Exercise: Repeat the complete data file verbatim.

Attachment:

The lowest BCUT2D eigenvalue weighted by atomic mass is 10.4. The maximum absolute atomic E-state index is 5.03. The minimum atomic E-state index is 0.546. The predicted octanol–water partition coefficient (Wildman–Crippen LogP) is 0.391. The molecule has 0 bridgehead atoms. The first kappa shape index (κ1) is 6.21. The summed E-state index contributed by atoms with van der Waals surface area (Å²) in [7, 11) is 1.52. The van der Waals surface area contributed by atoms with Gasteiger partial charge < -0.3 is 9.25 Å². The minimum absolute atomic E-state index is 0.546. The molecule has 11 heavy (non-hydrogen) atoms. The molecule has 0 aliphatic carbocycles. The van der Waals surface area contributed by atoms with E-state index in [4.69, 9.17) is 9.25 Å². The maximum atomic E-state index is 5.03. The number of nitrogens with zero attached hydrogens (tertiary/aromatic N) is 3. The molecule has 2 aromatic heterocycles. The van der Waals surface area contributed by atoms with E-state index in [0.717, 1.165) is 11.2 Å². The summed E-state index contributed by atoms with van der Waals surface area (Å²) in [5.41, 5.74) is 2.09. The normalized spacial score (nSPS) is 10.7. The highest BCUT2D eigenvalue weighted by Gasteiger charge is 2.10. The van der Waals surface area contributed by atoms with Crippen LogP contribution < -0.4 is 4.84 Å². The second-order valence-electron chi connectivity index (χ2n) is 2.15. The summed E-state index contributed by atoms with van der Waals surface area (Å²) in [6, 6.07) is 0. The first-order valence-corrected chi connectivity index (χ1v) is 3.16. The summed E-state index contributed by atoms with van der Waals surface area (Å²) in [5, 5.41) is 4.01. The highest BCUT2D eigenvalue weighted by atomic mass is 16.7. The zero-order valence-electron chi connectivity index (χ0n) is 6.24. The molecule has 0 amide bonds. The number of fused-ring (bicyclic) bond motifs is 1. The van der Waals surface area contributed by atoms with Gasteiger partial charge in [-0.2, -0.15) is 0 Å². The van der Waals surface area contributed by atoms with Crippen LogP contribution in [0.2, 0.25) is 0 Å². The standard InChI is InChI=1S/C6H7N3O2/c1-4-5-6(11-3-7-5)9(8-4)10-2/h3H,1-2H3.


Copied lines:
The lowest BCUT2D eigenvalue weighted by atomic mass is 10.4. The maximum absolute atomic E-state index is 5.03. The minimum atomic E-state index is 0.546. The predicted octanol–water partition coefficient (Wildman–Crippen LogP) is 0.391. The molecule has 0 bridgehead atoms. The first kappa shape index (κ1) is 6.21. The summed E-state index contributed by atoms with van der Waals surface area (Å²) in [7, 11) is 1.52. The van der Waals surface area contributed by atoms with Gasteiger partial charge < -0.3 is 9.25 Å². The minimum absolute atomic E-state index is 0.546. The molecule has 11 heavy (non-hydrogen) atoms. The molecule has 0 aliphatic carbocycles. The van der Waals surface area contributed by atoms with E-state index in [4.69, 9.17) is 9.25 Å². The maximum atomic E-state index is 5.03. The number of nitrogens with zero attached hydrogens (tertiary/aromatic N) is 3. The molecule has 2 aromatic heterocycles. The van der Waals surface area contributed by atoms with E-state index in [0.717, 1.165) is 11.2 Å². The summed E-state index contributed by atoms with van der Waals surface area (Å²) in [5.41, 5.74) is 2.09. The normalized spacial score (nSPS) is 10.7. The highest BCUT2D eigenvalue weighted by Gasteiger charge is 2.10. The van der Waals surface area contributed by atoms with Crippen LogP contribution < -0.4 is 4.84 Å². The second-order valence-electron chi connectivity index (χ2n) is 2.15. The summed E-state index contributed by atoms with van der Waals surface area (Å²) in [6, 6.07) is 0. The first-order valence-corrected chi connectivity index (χ1v) is 3.16. The summed E-state index contributed by atoms with van der Waals surface area (Å²) in [5, 5.41) is 4.01. The highest BCUT2D eigenvalue weighted by atomic mass is 16.7. The zero-order valence-electron chi connectivity index (χ0n) is 6.24. The molecule has 0 amide bonds. The number of fused-ring (bicyclic) bond motifs is 1. The van der Waals surface area contributed by atoms with Gasteiger partial charge in [-0.2, -0.15) is 0 Å². The van der Waals surface area contributed by atoms with Crippen LogP contribution in [0.2, 0.25) is 0 Å². The standard InChI is InChI=1S/C6H7N3O2/c1-4-5-6(11-3-7-5)9(8-4)10-2/h3H,1-2H3.